The Showcase house (really a mansion) just listed for a hot $55 mil. It’s located at 2901 Broadway in an area known as the “Gold Coast” – the section of Broadway that extends from Divisadero to Lyon Street. Built in 1927, this grand Renaissance style mansion is open to the public for the first time as it has been in the Mitchell family since 1946.

For a little history, Herbert Hoover’s wife, Lou Henry Hoover, once owned the property before famed “hilltop architect” Henry Clay Smith designed the 10,000 square feet plus manse. It is noted to have one of the only private outdoor tennis courts in Pacific Heights.

The always gracious Dodie took the time to personally host the reception even though she was on her way to her Paris apartment and then her Venetian palazzo on the Grand Canal – both decorated by the late designer Tony Duquette, who created such wonderful fantasy worlds. You can see Duquette’s jewelry designs at Bergdorf Goodman.

Trendsetting Dodie has an incredible history as patron of the arts. She and her late husband, John Rosekrans, have supported museums and music organizations throughout the world, especially the Fine Arts Museums of San Francisco, SFMOMA and the Pompidou Center in Paris.

In 1998, her devotion was recognized by France when they awarded her the Medal of the Legion of Honor. That was like coming full circle, as it was her husband’s grandmother, Alma Spreckels who founded San Francisco’s Legion of Honor museum.

Bill and Leigh Matthes.

Steven Volpe and Annie Alvers.

Norman and Norah Stone.

Her innovative style ranges from her choosing Michael Taylor, the inventive interior designer known for his “California Look” to decorate her home to being instrumental in fashion designer John Galliano’s rise to prominence.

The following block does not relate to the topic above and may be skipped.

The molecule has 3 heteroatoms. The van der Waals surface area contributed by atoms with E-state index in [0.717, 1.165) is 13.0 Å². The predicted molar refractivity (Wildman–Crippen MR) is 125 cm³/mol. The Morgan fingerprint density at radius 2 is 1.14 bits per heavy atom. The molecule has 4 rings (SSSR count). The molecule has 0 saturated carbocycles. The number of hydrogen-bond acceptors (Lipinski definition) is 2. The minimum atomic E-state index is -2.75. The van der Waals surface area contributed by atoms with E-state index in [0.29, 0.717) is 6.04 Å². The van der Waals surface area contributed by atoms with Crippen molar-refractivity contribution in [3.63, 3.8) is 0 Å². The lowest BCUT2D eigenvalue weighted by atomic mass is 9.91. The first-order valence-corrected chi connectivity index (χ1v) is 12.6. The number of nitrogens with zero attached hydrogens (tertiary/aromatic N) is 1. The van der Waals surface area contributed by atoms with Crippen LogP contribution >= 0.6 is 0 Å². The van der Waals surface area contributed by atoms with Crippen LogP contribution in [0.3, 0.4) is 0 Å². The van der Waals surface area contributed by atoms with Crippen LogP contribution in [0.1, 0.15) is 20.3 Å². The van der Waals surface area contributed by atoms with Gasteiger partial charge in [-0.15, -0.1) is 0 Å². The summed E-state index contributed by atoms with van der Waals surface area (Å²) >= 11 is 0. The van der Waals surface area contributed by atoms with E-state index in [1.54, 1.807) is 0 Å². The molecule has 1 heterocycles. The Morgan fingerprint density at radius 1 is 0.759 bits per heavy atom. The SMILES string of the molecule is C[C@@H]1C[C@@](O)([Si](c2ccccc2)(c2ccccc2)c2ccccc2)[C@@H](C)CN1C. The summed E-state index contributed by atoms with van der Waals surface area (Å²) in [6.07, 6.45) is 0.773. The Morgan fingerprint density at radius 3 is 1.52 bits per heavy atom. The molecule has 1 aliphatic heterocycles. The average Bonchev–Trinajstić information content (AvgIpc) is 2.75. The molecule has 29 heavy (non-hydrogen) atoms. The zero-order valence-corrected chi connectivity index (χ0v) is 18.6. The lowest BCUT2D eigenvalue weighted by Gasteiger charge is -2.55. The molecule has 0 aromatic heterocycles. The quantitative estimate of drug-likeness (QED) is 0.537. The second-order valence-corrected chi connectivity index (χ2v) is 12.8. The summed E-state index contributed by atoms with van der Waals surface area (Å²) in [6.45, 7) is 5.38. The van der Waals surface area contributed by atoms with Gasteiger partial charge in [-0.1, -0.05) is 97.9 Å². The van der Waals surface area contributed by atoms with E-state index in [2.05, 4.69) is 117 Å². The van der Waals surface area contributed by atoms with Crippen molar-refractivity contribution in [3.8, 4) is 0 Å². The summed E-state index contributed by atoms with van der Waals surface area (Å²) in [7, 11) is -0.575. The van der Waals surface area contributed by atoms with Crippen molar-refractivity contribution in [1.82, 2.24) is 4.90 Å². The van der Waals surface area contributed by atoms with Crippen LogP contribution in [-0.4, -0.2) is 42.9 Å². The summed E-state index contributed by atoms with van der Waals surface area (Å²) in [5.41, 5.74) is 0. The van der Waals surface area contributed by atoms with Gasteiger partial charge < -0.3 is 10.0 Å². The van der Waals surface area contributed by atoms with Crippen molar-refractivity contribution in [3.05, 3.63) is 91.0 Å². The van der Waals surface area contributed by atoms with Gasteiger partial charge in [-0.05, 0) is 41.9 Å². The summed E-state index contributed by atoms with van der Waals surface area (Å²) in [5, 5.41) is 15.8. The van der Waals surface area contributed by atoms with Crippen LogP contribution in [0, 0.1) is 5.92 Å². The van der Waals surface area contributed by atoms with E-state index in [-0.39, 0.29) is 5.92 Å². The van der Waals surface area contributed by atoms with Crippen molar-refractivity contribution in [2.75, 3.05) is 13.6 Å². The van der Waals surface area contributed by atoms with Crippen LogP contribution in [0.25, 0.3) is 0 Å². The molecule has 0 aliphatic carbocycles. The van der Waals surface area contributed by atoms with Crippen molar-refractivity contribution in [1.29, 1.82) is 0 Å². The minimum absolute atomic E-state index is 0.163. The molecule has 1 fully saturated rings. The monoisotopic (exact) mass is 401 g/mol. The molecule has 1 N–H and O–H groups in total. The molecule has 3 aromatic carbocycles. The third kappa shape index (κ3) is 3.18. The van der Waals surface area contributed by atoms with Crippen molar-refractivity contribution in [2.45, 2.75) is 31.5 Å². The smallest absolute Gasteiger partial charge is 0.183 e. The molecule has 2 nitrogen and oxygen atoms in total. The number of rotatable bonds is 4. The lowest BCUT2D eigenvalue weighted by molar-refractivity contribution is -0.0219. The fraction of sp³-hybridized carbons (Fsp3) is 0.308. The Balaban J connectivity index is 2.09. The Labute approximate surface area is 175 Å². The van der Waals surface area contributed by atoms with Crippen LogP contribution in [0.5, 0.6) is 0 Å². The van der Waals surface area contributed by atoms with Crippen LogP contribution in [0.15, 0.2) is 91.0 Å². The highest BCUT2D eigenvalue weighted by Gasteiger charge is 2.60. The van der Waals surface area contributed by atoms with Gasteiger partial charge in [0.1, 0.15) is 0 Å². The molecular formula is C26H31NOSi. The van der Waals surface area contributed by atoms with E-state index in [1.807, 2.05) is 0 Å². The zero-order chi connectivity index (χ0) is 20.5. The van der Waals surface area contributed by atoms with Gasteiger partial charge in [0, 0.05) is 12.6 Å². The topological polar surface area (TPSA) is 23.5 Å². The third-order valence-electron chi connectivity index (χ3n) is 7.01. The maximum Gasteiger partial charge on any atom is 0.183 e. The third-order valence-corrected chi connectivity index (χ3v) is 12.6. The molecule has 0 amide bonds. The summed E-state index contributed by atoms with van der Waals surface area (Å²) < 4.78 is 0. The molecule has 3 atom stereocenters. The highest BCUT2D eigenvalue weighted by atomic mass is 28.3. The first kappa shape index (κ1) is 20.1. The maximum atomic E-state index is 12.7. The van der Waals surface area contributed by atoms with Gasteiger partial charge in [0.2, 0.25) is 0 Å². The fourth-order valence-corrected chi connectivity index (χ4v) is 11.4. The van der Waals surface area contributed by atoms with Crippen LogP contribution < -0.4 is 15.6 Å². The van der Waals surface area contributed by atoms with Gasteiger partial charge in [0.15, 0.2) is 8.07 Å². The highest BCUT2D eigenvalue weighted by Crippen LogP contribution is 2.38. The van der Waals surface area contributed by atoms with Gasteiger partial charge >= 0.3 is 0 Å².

The evening’s guest list included Showcase homeowner Gladyne Mitchell, designer Suzanne Tucker, Birgit Hall, Randy Arczyinski, Gisele Huff, Katy Glass, Janet Hunter, Bill and Leigh Matthes, designer Kendall Wilkinson, Laney and Pasha Thornton, Connie and Dr. Barry Baron, antiques dealers Collier and Victoria Gwin, designer Steven Volpe, and neighbor Nicola Miner.

Nancy and Doug Abbey with Gladyne Mitchell.

Lots of Fishtail palms and philodendron in the inner courtyard.

Birgit Hall and Gisele Huff.

Collier and Victoria Gwin.

Norah Stone and friend.

Leigh Matthes and Kendall Robinson.

Dodie Rosekrans and Jeanne Lawrence.

Doug Abbey and Nicola Miner.

Laney and Pasha Thornton.

Randy Arczyinski and friend.

Enjoying the evening.

Connie and Dr. Barry Baron with Wendy Barroll.

The Smoking room designed by Michael Taylor.

Antique Chinese inlaid mother of pearl cabinets.

Dodie Rosekrans and designer Suzanne Tucker.

A few days later on April 27th, they held the opening night of the 30th annual San Francisco Decorator Showcase, “A Celebration of San Francisco Design.”

This year’s Showcase House runs April 28 – May 28 and raises funds for University High School. It is a must for locals and visitors alike, affording a rare glimpse of one of San Francisco’s architectural gems.

The Showcase house on Broadway listed for $55 mil.

Kendall Wilkinson blue bedroom.

Ed Lobrano’s tailored sitting room.

Designer Diane Chapman.

Diane Chapman’s deliciously chocolate music room.

Alexandra Bose, Penny Coulter, and friends at Showcase Preview party.

Joseph M. Alioto and Michelle Alioto.

Designer Suzanne Tucker.

Becky Harrington and Susan Reinhart.

Suzanne Tucker and Marks Inc. living room design.

Another Suzanne Tucker and Marks Inc. living room design.

Steven Miller Design Studio dining room.

Views of San Francisco Bay from Showcase terrace.

Suzanne Tucker, Penny Coulter, and Debbie and Roger Reynolds.

Tish Key’s tea room.


Photographs by Drew Altizer (Showcase); Jeanne Lawrence, and Tom Gibbons (Westwood).

Leave a Reply

Your email address will not be published. Required fields are marked *